Whilst the bulk price of food grade palm oil and the value of UCO for biodiesel production may be similar, at the restaurant level the cost of buying in fresh cooking oil is high, whereas UCO has no value. Waste fats, oils, and greases (FOG) need to be collected, transported to a biorefinery, treated to remove moisture and impurities and transported again to a biodiesel plant.
It is these steps that add enough value to ensure that most UCO can be collected without a charge. Conversely, vegetable oils, once they have been extracted from the seed or fruit, need to be refined, packaged and distributed, meaning that they will always have far greater value than the UCO they are converted into at the restaurant. UCO can be collected from commercial businesses in the hospitality or food manufacturing industries safely and efficiently.
In the UK, Olleco has a national network of depots and processing facilities and supplies cooking oils and collects used oil across the UK. It is the first dedicated circular economy company to be granted a Royal Warrant by Her Majesty the Queen and to recognise its considerable innovation in establishing a national circular economy network was runner-up in the 2019 Circulars Awards – an initiative of the World Economic Forum.
Call for more “transparency and rigor” across the supply chain
Producing biodiesel from wastes can be far more complicated than making biodiesel from virgin crop-based vegetable oils. Fatbergs, one of the feedstocks used by Argent Energy Group are particularly challenging.
Restaurants are the main culprit of fats and oils getting into the sewerage system and when combined with materials householders should never flush down the toilet, the problem becomes massive.
The RTFO is directly responsible for the investment made by Argent Energy in this world-leading technology, which now FOG from sewers and water treatment works. It has been estimated that there are over 250 000 tonnes of this material in the UK sewerage system in any one year, enough to prevent 750 million tonnes of greenhouse gases (GHG), if turned into biodiesel.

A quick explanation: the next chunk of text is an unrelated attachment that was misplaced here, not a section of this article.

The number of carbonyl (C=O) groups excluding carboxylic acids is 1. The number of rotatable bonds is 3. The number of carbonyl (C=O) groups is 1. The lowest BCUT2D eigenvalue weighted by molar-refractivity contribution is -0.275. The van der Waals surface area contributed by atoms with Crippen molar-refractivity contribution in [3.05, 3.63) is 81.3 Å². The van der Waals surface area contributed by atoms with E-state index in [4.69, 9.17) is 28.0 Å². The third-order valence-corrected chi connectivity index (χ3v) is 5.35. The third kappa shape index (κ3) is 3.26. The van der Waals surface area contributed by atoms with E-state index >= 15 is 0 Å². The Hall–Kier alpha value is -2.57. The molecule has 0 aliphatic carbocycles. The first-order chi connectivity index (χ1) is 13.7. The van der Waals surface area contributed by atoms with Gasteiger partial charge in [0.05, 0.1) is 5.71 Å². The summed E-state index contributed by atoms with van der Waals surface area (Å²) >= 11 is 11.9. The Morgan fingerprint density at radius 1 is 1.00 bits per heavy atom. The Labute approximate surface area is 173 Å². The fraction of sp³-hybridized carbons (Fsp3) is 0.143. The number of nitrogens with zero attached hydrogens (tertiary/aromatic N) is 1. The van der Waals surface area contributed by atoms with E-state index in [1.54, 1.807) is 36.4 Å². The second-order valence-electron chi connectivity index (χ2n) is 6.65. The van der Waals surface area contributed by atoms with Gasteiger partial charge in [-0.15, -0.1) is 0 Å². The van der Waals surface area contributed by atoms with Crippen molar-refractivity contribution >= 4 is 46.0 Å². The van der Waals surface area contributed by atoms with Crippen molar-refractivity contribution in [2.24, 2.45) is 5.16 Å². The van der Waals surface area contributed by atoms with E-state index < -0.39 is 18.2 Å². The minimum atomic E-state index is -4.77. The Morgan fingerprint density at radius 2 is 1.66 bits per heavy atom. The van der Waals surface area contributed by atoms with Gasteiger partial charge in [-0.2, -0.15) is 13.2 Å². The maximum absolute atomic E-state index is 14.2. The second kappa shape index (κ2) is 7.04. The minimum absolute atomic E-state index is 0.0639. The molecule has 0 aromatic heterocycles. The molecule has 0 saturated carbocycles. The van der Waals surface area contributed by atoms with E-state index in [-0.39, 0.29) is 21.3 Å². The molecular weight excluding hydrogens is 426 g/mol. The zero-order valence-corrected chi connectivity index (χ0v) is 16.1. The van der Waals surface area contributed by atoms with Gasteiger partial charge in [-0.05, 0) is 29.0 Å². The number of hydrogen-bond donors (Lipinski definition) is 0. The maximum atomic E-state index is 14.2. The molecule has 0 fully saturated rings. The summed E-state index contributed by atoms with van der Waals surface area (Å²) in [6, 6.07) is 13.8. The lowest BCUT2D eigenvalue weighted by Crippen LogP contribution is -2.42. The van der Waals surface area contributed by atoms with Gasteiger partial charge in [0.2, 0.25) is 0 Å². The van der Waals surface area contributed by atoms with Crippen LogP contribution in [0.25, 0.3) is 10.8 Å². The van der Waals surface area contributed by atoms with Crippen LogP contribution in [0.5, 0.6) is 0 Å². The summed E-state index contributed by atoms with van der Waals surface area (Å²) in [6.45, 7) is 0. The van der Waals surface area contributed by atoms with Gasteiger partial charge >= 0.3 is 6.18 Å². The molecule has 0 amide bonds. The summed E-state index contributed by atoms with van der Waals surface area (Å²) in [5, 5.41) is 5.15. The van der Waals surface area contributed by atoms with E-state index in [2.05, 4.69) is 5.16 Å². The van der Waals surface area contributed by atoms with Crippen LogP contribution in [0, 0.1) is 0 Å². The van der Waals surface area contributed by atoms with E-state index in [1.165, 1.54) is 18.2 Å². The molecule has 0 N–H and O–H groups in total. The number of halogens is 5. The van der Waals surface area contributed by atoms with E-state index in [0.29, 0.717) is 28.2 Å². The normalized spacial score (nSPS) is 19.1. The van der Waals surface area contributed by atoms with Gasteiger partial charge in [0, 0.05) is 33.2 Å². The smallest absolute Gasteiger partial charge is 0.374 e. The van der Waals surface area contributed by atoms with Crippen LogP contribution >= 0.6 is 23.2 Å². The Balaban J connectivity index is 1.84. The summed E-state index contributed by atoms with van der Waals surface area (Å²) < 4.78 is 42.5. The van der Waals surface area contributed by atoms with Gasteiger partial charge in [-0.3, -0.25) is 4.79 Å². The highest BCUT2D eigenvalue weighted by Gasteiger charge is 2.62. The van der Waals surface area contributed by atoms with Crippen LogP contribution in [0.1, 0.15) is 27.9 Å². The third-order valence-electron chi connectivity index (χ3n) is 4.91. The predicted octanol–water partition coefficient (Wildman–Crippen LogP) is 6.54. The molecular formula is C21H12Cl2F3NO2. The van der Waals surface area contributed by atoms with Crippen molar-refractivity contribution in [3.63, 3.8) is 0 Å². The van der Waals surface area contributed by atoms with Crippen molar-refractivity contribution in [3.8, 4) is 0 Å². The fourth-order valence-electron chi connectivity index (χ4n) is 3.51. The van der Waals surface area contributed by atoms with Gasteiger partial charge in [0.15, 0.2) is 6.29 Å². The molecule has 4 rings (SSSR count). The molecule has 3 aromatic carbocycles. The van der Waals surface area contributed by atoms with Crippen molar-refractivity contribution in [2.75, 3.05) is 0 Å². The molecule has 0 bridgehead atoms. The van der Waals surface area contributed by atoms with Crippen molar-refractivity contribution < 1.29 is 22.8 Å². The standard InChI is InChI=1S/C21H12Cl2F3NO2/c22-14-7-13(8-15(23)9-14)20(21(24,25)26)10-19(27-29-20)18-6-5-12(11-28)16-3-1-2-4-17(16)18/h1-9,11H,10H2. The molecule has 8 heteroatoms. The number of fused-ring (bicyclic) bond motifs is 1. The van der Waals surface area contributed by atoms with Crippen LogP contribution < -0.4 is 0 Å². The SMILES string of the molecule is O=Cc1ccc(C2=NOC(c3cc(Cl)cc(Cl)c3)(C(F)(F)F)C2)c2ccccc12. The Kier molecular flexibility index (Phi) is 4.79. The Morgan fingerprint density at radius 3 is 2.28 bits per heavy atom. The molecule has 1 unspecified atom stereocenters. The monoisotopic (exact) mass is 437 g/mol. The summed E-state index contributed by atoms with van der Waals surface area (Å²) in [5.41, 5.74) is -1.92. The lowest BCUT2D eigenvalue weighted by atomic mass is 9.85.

Biofuels are internationally-traded commodities and the industry, already the most strictly audited for sustainability, is pushing for even more transparency and rigor across the supply chain.
REA points out that today’s standards are “good, but that’s not to say they can’t be made more robust”, and that the industry has been calling for stronger controls and assurances on the supply chain.
Over 200 representatives from the auditing industry and UCO and biofuels supply chain such as the European Waste to Advanced Biofuels Association (EWABA) recently met in Shanghai, China to propose more frequent and rigorous audits and greater transparency for auditors during the ISCC certification process.
The ISCC Technical Committees made up of stakeholders from industry, Government, auditors, and NGOs continually review standards in order to address sustainability risks including those raised in the NNFCC report.
An army of auditors around the world regularly checks that ISCC Certified suppliers have appropriate procedures in place to make sure that UCO biofuel can be traced back to the restaurant that generated it.
The UK has made significant progress in increasing the amount of renewable energy to make electricity with over 30 percent now being renewable. Transport comprises less than 5 percent renewable energy, and a lot more progress needs to be made.
The RFTO has started the process and its focus on encouraging waste oils and fats to be a cornerstone has nurtured innovation and investment and has resulted in an industry to be proud of.